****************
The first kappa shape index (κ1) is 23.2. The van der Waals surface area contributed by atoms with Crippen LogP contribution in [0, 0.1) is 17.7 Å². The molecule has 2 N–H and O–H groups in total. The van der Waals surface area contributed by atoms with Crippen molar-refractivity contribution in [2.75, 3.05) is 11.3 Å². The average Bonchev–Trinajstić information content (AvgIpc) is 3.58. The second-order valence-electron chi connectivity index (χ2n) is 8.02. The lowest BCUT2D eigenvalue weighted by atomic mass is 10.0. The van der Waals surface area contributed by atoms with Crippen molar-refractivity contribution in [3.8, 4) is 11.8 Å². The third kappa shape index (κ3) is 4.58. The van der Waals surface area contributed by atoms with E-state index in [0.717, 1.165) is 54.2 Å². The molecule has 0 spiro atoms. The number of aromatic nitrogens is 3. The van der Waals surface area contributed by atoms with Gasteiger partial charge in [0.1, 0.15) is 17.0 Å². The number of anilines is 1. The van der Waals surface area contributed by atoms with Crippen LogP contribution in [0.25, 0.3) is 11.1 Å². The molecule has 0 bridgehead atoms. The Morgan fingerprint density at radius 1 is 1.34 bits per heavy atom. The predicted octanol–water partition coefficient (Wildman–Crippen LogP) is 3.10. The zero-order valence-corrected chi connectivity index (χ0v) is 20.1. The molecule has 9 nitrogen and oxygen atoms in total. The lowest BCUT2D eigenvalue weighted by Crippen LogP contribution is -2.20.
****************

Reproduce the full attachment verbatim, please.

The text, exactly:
The first kappa shape index (κ1) is 23.2. The van der Waals surface area contributed by atoms with Crippen LogP contribution in [0, 0.1) is 17.7 Å². The molecule has 2 N–H and O–H groups in total. The van der Waals surface area contributed by atoms with Crippen molar-refractivity contribution in [2.75, 3.05) is 11.3 Å². The average Bonchev–Trinajstić information content (AvgIpc) is 3.58. The second-order valence-electron chi connectivity index (χ2n) is 8.02. The lowest BCUT2D eigenvalue weighted by atomic mass is 10.0. The van der Waals surface area contributed by atoms with Crippen molar-refractivity contribution in [3.8, 4) is 11.8 Å². The third kappa shape index (κ3) is 4.58. The van der Waals surface area contributed by atoms with E-state index in [0.717, 1.165) is 54.2 Å². The molecule has 0 spiro atoms. The number of aromatic nitrogens is 3. The van der Waals surface area contributed by atoms with Gasteiger partial charge in [0.1, 0.15) is 17.0 Å². The number of anilines is 1. The van der Waals surface area contributed by atoms with Crippen LogP contribution in [0.25, 0.3) is 11.1 Å². The molecule has 0 bridgehead atoms. The Morgan fingerprint density at radius 1 is 1.34 bits per heavy atom. The predicted octanol–water partition coefficient (Wildman–Crippen LogP) is 3.10. The zero-order valence-corrected chi connectivity index (χ0v) is 20.1. The molecule has 9 nitrogen and oxygen atoms in total. The lowest BCUT2D eigenvalue weighted by Crippen LogP contribution is -2.20.